Comedian Demetri Martin is a clever fellow who has been coming into pop-cultural focus over the last few years, most visibly as a semi-regular on "The Daily Show With Jon Stewart." He has also appeared in videos for Fountains of Wayne and Travis and in the first-season finale of "Flight of the Conchords" as a replacement Conchord and eventual member of the Crazy Dogggz. Ang Lee cast him as the star of his next film, "Taking Woodstock." He is currently on the cover of New York magazine, and Friday he'll play a sold-out show here at the Music Box @ Fonda. It is a good time to be him.
Now he has his own series, "Important Things With Demetri Martin," produced by Stewart's Busboy Productions and beginning tonight on Comedy Central. It alternates in-studio stand-up with taped sketches and animations; each episode -- there will be six -- is built around a theme. (The two available for review were "Timing" and "Power.") Though Martin comes from a generation for whom irony is a form of straightforwardness, I don't think he's kidding about the "important": There is in his deadpan humor a kind of gee-whiz winsomeness, a willingness to be amazed at the way things work, and don't.
Although he used to address trends on "The Daily Show," for the most part his is a comedy that is cut loose in time. It's cerebral -- Martin is a full-bore nerd, a law school dropout who writes palindromes and makes puzzles -- a kind of comedy of semiotics, exploiting the ambiguities and loopholes in words and symbols. (Which is to say, it's a form of philosophy.)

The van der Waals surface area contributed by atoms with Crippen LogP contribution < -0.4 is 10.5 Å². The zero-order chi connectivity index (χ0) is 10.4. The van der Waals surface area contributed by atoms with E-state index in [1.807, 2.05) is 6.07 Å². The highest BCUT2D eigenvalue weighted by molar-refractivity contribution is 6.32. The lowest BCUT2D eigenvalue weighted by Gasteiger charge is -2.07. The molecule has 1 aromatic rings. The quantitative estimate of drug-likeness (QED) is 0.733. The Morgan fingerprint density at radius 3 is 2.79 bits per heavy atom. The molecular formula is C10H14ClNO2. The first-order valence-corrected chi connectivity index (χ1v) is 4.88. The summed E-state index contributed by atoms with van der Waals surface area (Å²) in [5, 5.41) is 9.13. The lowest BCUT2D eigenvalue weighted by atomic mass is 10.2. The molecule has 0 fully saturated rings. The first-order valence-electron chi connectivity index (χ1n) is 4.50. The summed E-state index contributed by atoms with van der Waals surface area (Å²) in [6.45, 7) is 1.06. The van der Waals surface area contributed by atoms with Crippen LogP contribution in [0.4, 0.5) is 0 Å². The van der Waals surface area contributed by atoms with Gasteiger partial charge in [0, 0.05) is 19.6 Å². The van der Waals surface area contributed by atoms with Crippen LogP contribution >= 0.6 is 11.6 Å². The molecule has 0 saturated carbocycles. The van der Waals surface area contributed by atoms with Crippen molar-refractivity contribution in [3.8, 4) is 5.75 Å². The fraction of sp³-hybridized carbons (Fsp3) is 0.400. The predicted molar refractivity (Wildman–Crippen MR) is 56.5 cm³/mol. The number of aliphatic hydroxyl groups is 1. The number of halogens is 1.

These are typical Martin jokes (from the "Timing" episode):
"I bought a clock and the big hand broke off. I didn't want to throw it away, so I just added 'ish' to every number."
Or of a sign reading "This door must remain closed at all times": "Dude, you're thinking of a wall."
It is very like the comedy of Steven Wright -- and, in the use of drawings, the work of Roger Price, father of Droodles. But where Wright is a strange-looking man in a strange land, Martin is willfully adorable, a 35-year-old in the guise of a teenage boy, his hair cut in a Beatle-y mop that might be called not only age-inappropriate, but Age inappropriate. You can see why "The Daily Show" titled him its "senior youth correspondent."
I like Martin a lot, especially when he goes deep. ("We're arrogant -- I mean, people own birds. 'There's a creature with the gift of flight -- I want it.' ") "Important Things" is inconsistent -- the sketches are on the whole less funny than the stand-up, but they have their moments, and the show is on the whole worthwhile. What it is not -- unlike much comedy -- is chummy.
The rhythms are awkward, possibly by intent -- it's a kind of awkwardness that's fashionable now. (See also: "Flight of the Conchords," or any number of youth-directed commercials.) The set strands the comic in an over-large space paneled and carpeted like a New Jersey rec room and empty but for one appropriately 1970s-style biomorphic red chair; it isolates him from his audience to the point that the laughter sounds (ironically) canned. Some shots hang on just a little too long, leaving small, empty, slightly uncomfortable spaces.
There is a kind of familiar, all-too-human poignancy in that. A title labels the star as "Demetri Martin: Person" (also the title of one of his CDs). That's a joke, but it's also the point.
'Important Things With Demetri Martin'
Where: Comedy Central
When: 10:30 tonight
Rating: TV-14 (may be unsuitable for children under the age of 14)